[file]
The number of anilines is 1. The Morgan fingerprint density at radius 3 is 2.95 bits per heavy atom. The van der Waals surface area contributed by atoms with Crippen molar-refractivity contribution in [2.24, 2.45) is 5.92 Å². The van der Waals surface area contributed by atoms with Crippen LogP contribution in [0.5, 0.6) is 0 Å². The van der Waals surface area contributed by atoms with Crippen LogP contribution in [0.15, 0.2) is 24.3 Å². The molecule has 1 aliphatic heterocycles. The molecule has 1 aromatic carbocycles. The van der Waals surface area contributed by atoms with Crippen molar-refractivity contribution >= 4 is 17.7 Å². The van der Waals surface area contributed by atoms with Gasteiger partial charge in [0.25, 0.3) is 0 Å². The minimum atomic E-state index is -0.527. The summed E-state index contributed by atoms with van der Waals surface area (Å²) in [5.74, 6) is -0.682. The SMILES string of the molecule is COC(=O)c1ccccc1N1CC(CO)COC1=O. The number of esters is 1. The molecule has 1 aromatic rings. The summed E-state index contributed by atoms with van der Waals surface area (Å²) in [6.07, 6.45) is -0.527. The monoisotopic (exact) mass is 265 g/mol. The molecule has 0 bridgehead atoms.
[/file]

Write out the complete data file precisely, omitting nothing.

The number of anilines is 1. The Morgan fingerprint density at radius 3 is 2.95 bits per heavy atom. The van der Waals surface area contributed by atoms with Crippen molar-refractivity contribution in [2.24, 2.45) is 5.92 Å². The van der Waals surface area contributed by atoms with Crippen LogP contribution in [0.5, 0.6) is 0 Å². The van der Waals surface area contributed by atoms with Crippen LogP contribution in [0.15, 0.2) is 24.3 Å². The molecule has 1 aliphatic heterocycles. The molecule has 1 aromatic carbocycles. The van der Waals surface area contributed by atoms with Crippen molar-refractivity contribution >= 4 is 17.7 Å². The van der Waals surface area contributed by atoms with Gasteiger partial charge in [0.25, 0.3) is 0 Å². The minimum atomic E-state index is -0.527. The summed E-state index contributed by atoms with van der Waals surface area (Å²) in [5.74, 6) is -0.682. The SMILES string of the molecule is COC(=O)c1ccccc1N1CC(CO)COC1=O. The number of esters is 1. The molecule has 1 aromatic rings. The summed E-state index contributed by atoms with van der Waals surface area (Å²) in [6.07, 6.45) is -0.527. The monoisotopic (exact) mass is 265 g/mol. The molecule has 0 bridgehead atoms.